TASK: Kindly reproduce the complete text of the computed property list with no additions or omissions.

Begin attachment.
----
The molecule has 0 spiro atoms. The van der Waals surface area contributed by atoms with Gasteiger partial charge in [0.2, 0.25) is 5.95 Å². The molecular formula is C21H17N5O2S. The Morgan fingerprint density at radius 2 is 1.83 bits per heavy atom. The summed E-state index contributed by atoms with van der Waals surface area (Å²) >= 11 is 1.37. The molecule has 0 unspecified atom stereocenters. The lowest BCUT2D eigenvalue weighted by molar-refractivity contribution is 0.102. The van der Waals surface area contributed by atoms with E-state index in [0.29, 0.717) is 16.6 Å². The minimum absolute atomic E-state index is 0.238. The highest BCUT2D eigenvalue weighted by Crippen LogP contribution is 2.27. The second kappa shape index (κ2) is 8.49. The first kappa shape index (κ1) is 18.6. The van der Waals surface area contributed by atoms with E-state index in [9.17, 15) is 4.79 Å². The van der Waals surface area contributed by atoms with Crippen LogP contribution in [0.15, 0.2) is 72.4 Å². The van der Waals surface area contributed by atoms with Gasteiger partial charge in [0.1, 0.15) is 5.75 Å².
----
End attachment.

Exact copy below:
The molecule has 0 spiro atoms. The van der Waals surface area contributed by atoms with Gasteiger partial charge in [0.2, 0.25) is 5.95 Å². The molecular formula is C21H17N5O2S. The Morgan fingerprint density at radius 2 is 1.83 bits per heavy atom. The summed E-state index contributed by atoms with van der Waals surface area (Å²) >= 11 is 1.37. The molecule has 0 unspecified atom stereocenters. The lowest BCUT2D eigenvalue weighted by molar-refractivity contribution is 0.102. The van der Waals surface area contributed by atoms with E-state index in [0.29, 0.717) is 16.6 Å². The minimum absolute atomic E-state index is 0.238. The highest BCUT2D eigenvalue weighted by Crippen LogP contribution is 2.27. The second kappa shape index (κ2) is 8.49. The first kappa shape index (κ1) is 18.6. The van der Waals surface area contributed by atoms with E-state index in [9.17, 15) is 4.79 Å². The van der Waals surface area contributed by atoms with Crippen LogP contribution in [0.15, 0.2) is 72.4 Å². The van der Waals surface area contributed by atoms with Gasteiger partial charge in [0.1, 0.15) is 5.75 Å².